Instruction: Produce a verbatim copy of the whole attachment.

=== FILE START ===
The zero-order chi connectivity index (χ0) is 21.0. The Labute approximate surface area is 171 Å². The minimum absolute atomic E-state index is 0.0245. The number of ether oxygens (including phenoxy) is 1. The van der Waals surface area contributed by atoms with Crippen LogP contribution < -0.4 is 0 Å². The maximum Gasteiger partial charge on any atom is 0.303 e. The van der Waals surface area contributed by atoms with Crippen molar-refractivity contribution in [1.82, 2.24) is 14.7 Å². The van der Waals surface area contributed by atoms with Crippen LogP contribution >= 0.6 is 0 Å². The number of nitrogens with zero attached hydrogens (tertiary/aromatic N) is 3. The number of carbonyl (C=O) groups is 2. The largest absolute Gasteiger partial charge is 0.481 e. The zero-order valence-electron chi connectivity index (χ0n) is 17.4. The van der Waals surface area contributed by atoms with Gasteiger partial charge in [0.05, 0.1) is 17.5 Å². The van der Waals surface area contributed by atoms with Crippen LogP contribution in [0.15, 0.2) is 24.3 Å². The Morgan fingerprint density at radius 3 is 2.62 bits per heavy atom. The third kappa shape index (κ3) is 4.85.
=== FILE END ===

The zero-order chi connectivity index (χ0) is 21.0. The Labute approximate surface area is 171 Å². The minimum absolute atomic E-state index is 0.0245. The number of ether oxygens (including phenoxy) is 1. The van der Waals surface area contributed by atoms with Crippen LogP contribution < -0.4 is 0 Å². The maximum Gasteiger partial charge on any atom is 0.303 e. The van der Waals surface area contributed by atoms with Crippen molar-refractivity contribution in [1.82, 2.24) is 14.7 Å². The van der Waals surface area contributed by atoms with Crippen LogP contribution >= 0.6 is 0 Å². The number of nitrogens with zero attached hydrogens (tertiary/aromatic N) is 3. The number of carbonyl (C=O) groups is 2. The largest absolute Gasteiger partial charge is 0.481 e. The zero-order valence-electron chi connectivity index (χ0n) is 17.4. The van der Waals surface area contributed by atoms with Gasteiger partial charge in [0.05, 0.1) is 17.5 Å². The van der Waals surface area contributed by atoms with Crippen LogP contribution in [0.15, 0.2) is 24.3 Å². The Morgan fingerprint density at radius 3 is 2.62 bits per heavy atom. The third kappa shape index (κ3) is 4.85.